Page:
Intelligence historian cites changing focus of American espionage
In the spy trade, predicting the future is a risky business at best, but experts believe that America’s intelligence efforts will focus on Iran, North Korea and China.
Matthew M. Aid, intelligence historian and expert on the National Security Agency, discussed the forces driving this emerging strategy during a talk on Wednesday, May 2, in Mitchell Hall.
Aid’s talk, “The Future of Intelligence and Espionage,” concluded the spring 2012 Global Agenda speaker series “Spies, Lies and Sneaky Guys: Espionage and Intelligence in the Digital Age.”
“When President George W. Bush came into office in 2001, he said that he did not plan to spend a lot of time on the Middle East,” Aid said. “Then, 9/11 happened, and that changed things completely.”
Aid said that President Barack Obama’s recent visit to Afghanistan to sign a strategic partnership agreement with Afghan President Hamid Karzai marks coming changes in American intelligence policy.
During his visit on the first anniversary of the death of Osama bin Laden on May 2, Obama said that he remains committed to pulling 23,000 troops out of the country by September and that all forces will be withdrawn by 2014.
Changes in troop deployment do not mean that America will abandon its intelligence gathering operations in the region, Aid said.
“While the core of al-Qaeda has been whittled down, it is not dead. It’s still there,” Aid said. “The head of al-Qaeda is in hiding but may be planning to resurrect his organization with a high profile attack, so we will always be watching them.”
Despite a difference in opinion between the Pentagon and the intelligence community as to whether or not the Afghan War is being won or not, changes are imminent in the size of focus of America’s intelligence gathering community, Aid said.
“The size of the U.S. intelligence effort is being cut by 15 to 20 percent over the next three to four years,” Aid said. “We will always remain focused on the war on terror, but the new focus will be on East Asia and Iran.”
Aid said that he wished the White House would have a more transparent policy on Afghanistan and that other major hot points not being discussed are intelligence efforts in Somalia and Yemen.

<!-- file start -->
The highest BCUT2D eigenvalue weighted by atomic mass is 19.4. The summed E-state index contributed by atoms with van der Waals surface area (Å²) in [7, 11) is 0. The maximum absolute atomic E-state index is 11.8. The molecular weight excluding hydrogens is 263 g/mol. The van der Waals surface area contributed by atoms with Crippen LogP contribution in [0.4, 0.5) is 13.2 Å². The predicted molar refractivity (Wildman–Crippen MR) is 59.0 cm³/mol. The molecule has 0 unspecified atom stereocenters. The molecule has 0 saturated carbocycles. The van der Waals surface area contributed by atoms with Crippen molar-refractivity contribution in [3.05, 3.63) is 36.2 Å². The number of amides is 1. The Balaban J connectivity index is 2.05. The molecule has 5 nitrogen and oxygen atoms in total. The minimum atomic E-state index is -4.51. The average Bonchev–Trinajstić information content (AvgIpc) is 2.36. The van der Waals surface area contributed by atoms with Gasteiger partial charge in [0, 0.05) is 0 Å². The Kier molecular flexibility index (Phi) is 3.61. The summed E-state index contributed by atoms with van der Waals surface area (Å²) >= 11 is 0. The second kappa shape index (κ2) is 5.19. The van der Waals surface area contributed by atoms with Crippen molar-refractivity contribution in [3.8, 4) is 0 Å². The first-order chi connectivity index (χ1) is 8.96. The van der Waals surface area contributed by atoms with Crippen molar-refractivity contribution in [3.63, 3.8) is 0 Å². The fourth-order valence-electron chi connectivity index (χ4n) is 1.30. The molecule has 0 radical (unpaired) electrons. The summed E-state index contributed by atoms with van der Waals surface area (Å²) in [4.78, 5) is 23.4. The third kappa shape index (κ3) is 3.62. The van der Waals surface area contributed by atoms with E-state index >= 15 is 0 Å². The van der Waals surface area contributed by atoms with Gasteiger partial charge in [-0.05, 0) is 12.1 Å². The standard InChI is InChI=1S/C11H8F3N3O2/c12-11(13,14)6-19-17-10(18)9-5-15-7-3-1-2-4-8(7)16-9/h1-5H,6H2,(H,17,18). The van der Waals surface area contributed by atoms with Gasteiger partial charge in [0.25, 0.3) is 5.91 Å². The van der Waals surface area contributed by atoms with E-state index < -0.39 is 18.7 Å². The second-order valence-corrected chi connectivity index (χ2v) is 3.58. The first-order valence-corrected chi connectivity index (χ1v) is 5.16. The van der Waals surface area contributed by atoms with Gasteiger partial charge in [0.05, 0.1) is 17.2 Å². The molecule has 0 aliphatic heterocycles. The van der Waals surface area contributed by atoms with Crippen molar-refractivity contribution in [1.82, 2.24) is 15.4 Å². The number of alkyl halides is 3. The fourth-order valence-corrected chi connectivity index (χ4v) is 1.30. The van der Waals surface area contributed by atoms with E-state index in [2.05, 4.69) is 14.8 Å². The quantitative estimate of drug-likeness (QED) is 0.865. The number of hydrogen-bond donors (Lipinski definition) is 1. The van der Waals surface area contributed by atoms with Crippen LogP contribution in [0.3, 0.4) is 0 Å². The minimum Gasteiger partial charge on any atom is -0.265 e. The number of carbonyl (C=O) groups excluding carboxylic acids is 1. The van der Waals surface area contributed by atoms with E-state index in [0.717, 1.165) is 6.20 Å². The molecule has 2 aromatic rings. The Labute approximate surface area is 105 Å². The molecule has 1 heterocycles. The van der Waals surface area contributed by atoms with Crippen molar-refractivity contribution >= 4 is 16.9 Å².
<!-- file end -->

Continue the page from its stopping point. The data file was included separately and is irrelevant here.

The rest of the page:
“Things are not going well in Yemen, and al-Qaeda is moving in,” Aid said. “We can’t fix those things without change, and the same is true in Somalia. The situation there is stable, but not good.”
While America’s intelligence operations move from a battlefield strategy to more of an economic defensive policy, Aid said that in intelligence terms China is the 600-pound gorilla that people worry about.
“The Chinese hold a huge percentage of American Treasury Bonds, and when the American economy went bust in 2008, they did not sell us out,” Aid said. “I don’t see China as a military threat, but they do give the U.S. intelligence community fits with their cyber attacks.”
Aid described intelligence hacking as an offensive strategy, while information gathering by the National Security Agency can be seen as defensive tactic.
On a personal level, Aid said that his own personal computer has been hacked 68 times since the start of 2012, and that it only takes four minutes after logging in for the Chinese hackers to do this.”
These hacking attempts reflect the way China operates around the world due to lack of a super computer and a foreign bases from which to operate.
“They are stuck and they have to resort to computer hacking,” Aid said. “We have been spying on each other since 1949 when the communists took over.”
While the Chinese hacking attempts set off security software alarms, hacking done by the National Security Agency is so sophisticated that it is unlikely to be detected, Aid said.
“When the National Security Agency taps your phone or hacks your computer, you will never know it,” Aid said. “They have a big budget and they can afford to have the very best.”
What Aid said he would like to see is more cooperation among the many American intelligence gathering agencies.
“Russia has two agencies, the Chinese have three and we have 17 agencies,” Aid said. “We have a long way to go to have the kind of system the 9/11 Commission wanted us to have. We desperately need an intelligence ‘czar’ at the top with near dictatorial power to ensure that there is more cooperation.”
Aid is a regular commentator on intelligence matters for The New York Times, the Financial Times, the National Journal, the Associated Press, CBS News, National Public Radio and others.
A Russian linguist, Aid is the author of Intel Wars: The Secret History of the Fight Against Terror (2012).
Other books include Secret Sentry: The Untold History of the National Security Agency (2009) and Secrets of Signals Intelligence During the Cold War and Beyond (2001), which he co-edited with Cees Wiebes.
About Global Agenda
Global Agenda is presented by the Institute for Global Studies, the Department of Communication, the Department of Political Science and International Relations and the Center for Political Communication.
Talks are moderated by Ralph Begleiter, director of the Center for Political Communication.
The University of Delaware’s fall speaker series, National Agenda “The Road to the Presidency,” begins Sept. 12, in Mitchell Hall. Information on the fall series will be posted on the Center for Political Communication website in August.
– Article by Jerry Rhodes
*Source: University of Delaware